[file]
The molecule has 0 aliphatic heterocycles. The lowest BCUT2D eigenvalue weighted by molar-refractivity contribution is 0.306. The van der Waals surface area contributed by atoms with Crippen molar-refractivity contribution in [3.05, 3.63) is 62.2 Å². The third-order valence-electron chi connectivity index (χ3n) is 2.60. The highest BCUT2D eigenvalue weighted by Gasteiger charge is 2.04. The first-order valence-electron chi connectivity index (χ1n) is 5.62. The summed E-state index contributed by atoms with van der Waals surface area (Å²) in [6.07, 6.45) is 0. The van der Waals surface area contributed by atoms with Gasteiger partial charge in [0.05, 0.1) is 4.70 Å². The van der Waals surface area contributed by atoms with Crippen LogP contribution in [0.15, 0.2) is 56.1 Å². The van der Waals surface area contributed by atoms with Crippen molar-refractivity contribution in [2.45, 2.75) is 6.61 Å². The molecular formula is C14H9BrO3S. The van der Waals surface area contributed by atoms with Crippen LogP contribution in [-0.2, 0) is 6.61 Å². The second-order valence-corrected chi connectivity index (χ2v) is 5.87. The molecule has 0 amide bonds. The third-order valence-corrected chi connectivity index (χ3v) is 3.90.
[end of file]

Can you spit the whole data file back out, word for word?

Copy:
The molecule has 0 aliphatic heterocycles. The lowest BCUT2D eigenvalue weighted by molar-refractivity contribution is 0.306. The van der Waals surface area contributed by atoms with Crippen molar-refractivity contribution in [3.05, 3.63) is 62.2 Å². The third-order valence-electron chi connectivity index (χ3n) is 2.60. The highest BCUT2D eigenvalue weighted by Gasteiger charge is 2.04. The first-order valence-electron chi connectivity index (χ1n) is 5.62. The summed E-state index contributed by atoms with van der Waals surface area (Å²) in [6.07, 6.45) is 0. The van der Waals surface area contributed by atoms with Gasteiger partial charge in [0.05, 0.1) is 4.70 Å². The van der Waals surface area contributed by atoms with Crippen LogP contribution in [0.15, 0.2) is 56.1 Å². The van der Waals surface area contributed by atoms with Crippen molar-refractivity contribution in [2.45, 2.75) is 6.61 Å². The molecular formula is C14H9BrO3S. The van der Waals surface area contributed by atoms with Crippen LogP contribution in [-0.2, 0) is 6.61 Å². The second-order valence-corrected chi connectivity index (χ2v) is 5.87. The molecule has 0 amide bonds. The third-order valence-corrected chi connectivity index (χ3v) is 3.90.